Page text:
Shoutout to David, the one who did the walking tour. He really brought the history of Dublin to life with his passion and application of knowledge, both a dead combo in terms of bringing something powerful to everyone listening. Through him I learnt the darkness that clouded the city and Ireland as a whole during the 1916 rebellion, World War I and the Irish Civil War.
Garden Of Remembrance
This garden is dedicated to Irish and British soldiers who gave theiir lives during the rebellion. It includes quite a few of mosaic designs. All the water present are there to wash away the sins, the blood and stains of weapons used in the rebellion. In 2011 the Queen, as part of her history-making visit to Ireland, visited the garden and laid down red leaves to commemorate the lives lost in Ireland’s for W.
Recommendation (s) of the day: Visit The Temple Bar. The most famous, busiest bar in Dublin; The Spire Of Dublin, a uniquely tall and pointy steel structure that stands mighty in the middle of O’Connell street; Ha’Penny Bridge, a 200 + year old arch bridge residing over the River Liffey
Rating out of 10: 9/10
Boojum was the food outlet I tried out in Dublin. It’s a very popular Mexican burrito restaurant, with at least three located around the city so it’s convenient for most people living wherever.
There’s options for burritos, tacos, fajitas or a special one called the burrito bowl. For the burrito bowl you basically mix ingredients you would have in a burrito, fajita, or taco and put it all into a plastic bowl.
I went for the burrito bowl with mexican rice (In my head it was just Jollof rice – Nigerian one > Ghanaian one btw), shredded chicken, different types of beans and fajita vegetables, with cream and cheese at the top (odd toppings I know haha).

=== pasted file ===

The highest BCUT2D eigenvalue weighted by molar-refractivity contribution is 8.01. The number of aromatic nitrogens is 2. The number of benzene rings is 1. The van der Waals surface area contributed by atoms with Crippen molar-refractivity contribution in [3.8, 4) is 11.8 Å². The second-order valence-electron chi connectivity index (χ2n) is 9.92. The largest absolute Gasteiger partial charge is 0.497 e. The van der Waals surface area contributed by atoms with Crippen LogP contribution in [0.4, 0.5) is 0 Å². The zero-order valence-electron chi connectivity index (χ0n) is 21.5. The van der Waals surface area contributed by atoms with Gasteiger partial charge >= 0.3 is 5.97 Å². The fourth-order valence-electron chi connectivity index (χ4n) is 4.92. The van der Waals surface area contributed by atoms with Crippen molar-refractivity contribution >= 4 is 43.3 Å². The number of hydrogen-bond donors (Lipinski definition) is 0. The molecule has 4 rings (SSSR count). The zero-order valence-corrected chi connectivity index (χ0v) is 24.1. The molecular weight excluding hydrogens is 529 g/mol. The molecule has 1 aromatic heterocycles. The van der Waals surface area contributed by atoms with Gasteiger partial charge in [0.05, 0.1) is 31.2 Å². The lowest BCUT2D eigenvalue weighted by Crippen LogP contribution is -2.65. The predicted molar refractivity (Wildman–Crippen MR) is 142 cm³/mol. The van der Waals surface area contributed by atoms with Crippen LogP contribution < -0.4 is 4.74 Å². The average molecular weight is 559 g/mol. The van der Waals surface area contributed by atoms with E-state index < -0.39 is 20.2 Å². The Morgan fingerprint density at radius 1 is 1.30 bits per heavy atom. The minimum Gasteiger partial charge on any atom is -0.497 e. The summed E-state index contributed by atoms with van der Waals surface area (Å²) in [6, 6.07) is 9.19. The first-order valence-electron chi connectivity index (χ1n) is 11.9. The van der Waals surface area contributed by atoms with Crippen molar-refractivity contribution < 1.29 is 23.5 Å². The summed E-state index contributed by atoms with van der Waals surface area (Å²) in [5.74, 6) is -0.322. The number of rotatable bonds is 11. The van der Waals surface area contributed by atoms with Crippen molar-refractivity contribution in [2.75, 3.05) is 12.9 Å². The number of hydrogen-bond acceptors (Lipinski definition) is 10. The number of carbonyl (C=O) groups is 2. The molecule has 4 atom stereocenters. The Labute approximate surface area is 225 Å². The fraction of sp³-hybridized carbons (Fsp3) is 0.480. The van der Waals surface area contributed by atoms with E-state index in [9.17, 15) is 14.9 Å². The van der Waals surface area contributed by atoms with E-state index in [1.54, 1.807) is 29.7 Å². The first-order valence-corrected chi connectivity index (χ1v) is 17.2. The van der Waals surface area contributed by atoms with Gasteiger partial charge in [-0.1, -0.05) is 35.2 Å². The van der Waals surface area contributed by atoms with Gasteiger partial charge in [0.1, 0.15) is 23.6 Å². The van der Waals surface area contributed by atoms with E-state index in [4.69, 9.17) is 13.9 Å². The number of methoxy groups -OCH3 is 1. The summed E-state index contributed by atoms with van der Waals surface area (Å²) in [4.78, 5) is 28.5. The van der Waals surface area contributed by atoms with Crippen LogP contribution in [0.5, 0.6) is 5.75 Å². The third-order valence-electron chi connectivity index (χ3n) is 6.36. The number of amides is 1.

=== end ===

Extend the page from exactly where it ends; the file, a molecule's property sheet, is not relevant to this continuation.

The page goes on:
Not gonna lie I was splashing all the ingredients I liked in any order cos I wanted to just eat lol. It was enjoyable and creative. The price was €6-8 depending on choice of ingredients.
Eatyard was another recommendation given to me for food (again shoutout to BeckySkel) and had the plan of popping over there Saturday evening for my dinner and I didn’t disappoint. Eatyard is a food festival/market with a good range of food from burgers, fries to donuts and cupcakes. I wasn’t feeling a big meal after chowing on my food from Boojum so I settled for just regular fries for €3.50. The portions were big and chunky for a “regular” amount of fries. Thoroughly enjoyed it.
There was also a bar right next to it with a Live Music area. Like it as it gives the whole area a bit of a lively atmosphere. Since it’s the World Cup and the Germany-Sweden game was showing I thought I’d take the pleasure in mingling with other Football fans and striking conversation with the people around me.
Disclaimer: Honestly it was always gonna be a bit socially awkward (and was), but I’m socially awkward and I’m kind of used to throwing myself into situations like that for the sake of meeting new people. Having the assurance of friends with me is something I love having but isn’t always a necessity for me.
Rating out of 10: 8/10
I had always known of the friendliness and community-like characters the people of Ireland were.
I feel like somehow this passed on to non-Irish natives as people i met from all parts of the globe who were either studying or visiting were the same. I was smiled at on buses and trams. I had been greeted by people on the street. I had people stop me from getting run over when crossing the road. I bonded with people over our delayed flights. When near monuments people offered to take photos of me, even without me asking. To sum it up Shay drove me to the airport (Stranger danger I know) cos frankly him – and the others- were very lovely, down to earth people. Didn’t come across a single rude person.
Even when Ryanair announced when people can board for their delayed flight all I heard was a group of Irish women cheering 😀
I can’t say anymore. They lived up to the positive stereotype.
Rating out of 10: 10 OUT OF F****** 10.
Day 2 of my trip is due out tomorrow. I thought I’d try something different with my trip review format so instead of squeezing all the info onto one post why not split up into multiple posts.
Johnny | The Travel Connoisseur